“I remember people bringing a copy of (Eilbert’s) story to Napalese (Lounge) and being so excited that a story about the trans community was being run,” Tenpenny said. “The coverage from the (Press-Gazette) has brought an amazing, truthful, and positive light to the queer community. It has made us all more connected.”
Other stories also shed light on the community.
In May, Stevens Point Journal reporter Alan Hovorka spoke with Point Pride organizer Ryan Goszkowicz — who also performs as a drag queen under the name Sissy LaLa — about how he was shaped by his experiences. In July, he followed up with a deep-dive on how Stevens Point became known as an LGBTQ friendly hub in central Wisconsin.
In June, during Pride Month, Voigt and photojournalist Dan Powers also covered a drag show in Neenah with back-stage access that gave readers a peek behind the curtain and gave the performers a chance to share their craft with a wider audience. In Oshkosh, reporter Katy Macek (who is now The Northwestern’s editor) assembled a list of area businesses that focus on inclusivity year-round and Sheboygan Press reporter Maya Hilty wrote about the county’s first online LGBTQ Resource Guide and the gaps in resources it exposed.
In October, Milwaukee reporter Elliot Hughes covered the announcement of Milwaukee’s Safe Place Program, designed to create safe places for members of the LGBTQ+ community and victims of human trafficking to call for help.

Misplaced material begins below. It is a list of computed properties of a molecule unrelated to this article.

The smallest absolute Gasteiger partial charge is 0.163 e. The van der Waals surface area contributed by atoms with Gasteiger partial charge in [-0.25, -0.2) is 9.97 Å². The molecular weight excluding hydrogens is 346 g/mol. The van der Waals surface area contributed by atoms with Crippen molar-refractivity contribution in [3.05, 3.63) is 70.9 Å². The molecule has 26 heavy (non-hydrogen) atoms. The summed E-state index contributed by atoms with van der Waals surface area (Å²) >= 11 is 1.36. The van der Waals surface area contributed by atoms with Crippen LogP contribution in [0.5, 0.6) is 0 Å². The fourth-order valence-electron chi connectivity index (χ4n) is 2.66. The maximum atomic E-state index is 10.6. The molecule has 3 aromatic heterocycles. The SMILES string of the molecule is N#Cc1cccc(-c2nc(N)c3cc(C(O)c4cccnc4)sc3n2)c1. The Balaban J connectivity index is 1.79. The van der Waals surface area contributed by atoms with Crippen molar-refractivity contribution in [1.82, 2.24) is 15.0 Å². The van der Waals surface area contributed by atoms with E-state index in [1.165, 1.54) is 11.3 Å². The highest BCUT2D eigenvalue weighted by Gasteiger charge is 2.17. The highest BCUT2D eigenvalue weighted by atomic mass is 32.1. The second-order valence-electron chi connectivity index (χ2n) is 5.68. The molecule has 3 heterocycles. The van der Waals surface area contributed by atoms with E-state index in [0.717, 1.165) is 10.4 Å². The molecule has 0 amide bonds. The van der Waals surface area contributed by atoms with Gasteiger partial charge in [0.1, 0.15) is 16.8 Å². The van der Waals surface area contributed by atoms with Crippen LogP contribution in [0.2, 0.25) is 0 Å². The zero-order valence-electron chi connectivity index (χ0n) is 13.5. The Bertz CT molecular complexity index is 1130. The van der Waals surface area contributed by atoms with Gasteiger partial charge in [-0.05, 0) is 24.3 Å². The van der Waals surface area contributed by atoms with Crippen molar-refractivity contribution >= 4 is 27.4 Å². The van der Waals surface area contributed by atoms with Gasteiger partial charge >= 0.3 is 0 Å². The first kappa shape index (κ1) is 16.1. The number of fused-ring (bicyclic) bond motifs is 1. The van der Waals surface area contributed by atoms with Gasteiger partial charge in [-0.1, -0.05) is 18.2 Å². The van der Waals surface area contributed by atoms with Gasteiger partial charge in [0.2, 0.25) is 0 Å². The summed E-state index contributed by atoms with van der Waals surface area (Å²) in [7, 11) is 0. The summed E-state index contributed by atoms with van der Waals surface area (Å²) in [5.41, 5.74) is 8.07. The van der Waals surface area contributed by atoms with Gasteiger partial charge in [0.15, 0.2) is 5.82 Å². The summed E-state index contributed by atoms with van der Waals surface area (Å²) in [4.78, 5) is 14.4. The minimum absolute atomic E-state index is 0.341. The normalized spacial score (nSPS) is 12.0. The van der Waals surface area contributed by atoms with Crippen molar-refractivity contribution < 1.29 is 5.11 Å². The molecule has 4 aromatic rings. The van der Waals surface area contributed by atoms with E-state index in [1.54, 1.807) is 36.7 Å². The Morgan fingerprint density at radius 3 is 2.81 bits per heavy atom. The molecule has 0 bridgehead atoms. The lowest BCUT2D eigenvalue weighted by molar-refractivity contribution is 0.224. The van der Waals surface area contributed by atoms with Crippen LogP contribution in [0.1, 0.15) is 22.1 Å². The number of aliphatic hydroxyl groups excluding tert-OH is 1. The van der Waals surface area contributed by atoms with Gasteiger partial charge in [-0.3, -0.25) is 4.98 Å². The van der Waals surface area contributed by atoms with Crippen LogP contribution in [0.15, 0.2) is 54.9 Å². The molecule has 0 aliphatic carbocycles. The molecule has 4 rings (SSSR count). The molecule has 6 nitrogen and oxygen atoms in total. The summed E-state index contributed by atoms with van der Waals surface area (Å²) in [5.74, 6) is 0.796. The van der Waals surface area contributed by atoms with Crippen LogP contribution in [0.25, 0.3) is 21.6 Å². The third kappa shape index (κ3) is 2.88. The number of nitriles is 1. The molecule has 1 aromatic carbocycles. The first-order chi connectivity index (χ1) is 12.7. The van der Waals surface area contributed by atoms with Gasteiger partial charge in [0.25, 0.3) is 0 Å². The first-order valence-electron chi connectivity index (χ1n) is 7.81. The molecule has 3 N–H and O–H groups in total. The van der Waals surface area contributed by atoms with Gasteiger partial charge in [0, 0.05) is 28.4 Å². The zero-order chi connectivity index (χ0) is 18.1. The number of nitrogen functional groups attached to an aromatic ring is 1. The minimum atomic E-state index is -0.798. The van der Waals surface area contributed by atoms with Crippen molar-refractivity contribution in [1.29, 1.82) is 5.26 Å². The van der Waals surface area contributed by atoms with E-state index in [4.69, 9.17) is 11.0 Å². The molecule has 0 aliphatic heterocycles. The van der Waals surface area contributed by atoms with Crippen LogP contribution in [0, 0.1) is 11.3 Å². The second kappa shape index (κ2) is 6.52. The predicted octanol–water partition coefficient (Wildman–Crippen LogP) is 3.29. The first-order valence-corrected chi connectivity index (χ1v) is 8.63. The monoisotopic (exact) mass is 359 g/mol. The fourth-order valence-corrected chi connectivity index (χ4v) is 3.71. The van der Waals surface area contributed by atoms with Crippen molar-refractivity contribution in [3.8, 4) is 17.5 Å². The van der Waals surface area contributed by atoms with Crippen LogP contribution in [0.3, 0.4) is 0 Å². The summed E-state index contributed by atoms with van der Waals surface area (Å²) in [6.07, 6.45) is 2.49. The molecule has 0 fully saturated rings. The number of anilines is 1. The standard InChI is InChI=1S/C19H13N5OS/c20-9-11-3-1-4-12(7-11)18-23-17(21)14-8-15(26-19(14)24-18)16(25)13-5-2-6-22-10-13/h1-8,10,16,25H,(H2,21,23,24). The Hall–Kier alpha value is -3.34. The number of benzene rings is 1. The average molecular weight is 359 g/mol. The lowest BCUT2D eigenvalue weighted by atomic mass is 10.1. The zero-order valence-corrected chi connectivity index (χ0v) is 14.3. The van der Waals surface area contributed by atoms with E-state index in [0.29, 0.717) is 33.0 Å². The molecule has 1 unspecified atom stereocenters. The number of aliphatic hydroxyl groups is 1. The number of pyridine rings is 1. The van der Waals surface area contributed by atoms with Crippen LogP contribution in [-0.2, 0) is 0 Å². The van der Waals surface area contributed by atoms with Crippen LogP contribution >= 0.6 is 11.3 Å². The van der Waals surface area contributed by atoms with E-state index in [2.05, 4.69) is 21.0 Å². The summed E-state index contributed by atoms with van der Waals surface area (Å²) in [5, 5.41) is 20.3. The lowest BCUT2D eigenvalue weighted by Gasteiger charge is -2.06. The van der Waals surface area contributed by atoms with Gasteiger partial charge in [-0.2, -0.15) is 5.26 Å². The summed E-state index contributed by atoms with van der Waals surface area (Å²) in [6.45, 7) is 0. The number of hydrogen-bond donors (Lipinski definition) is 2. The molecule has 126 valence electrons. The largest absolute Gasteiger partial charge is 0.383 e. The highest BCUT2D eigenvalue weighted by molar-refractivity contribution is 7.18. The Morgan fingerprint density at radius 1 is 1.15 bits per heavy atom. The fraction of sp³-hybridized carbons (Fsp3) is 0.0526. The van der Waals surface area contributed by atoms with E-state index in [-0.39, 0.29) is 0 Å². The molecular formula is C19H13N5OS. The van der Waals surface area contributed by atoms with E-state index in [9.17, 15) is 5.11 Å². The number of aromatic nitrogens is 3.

And elsewhere, Eilbert also wrote about how incidents of harassment, intimidation keep getting worse, despite acceptance of the community appearing to spread, and also about the struggles LGBTQ youths and trans patients face in finding culturally competent therapy services.
USA TODAY NETWORK-Wisconsin journalists connect with communities
Our journalists don’t just cover communities. They live in them, raise their families in them, and get involved to make them better.
Green Bay Press-Gazette reporter Frank Vaisvilas serves as a mentor, adviser and editor for the Green Bay East High School student newspaper, the Hi-Light. He’s been in this volunteer role since he started with the paper in 2020.
“Besides offering practical advise on their articles I try to convey the importance of journalism to inform our democracy,” Vaisvilas said. “I also try to explain the importance of giving voice to the voiceless and always seeking the truth from all sides.”
He meets with four to 10 student reporters and two teacher advisers each week to discuss work posted to gbeastnews.edublogs.org.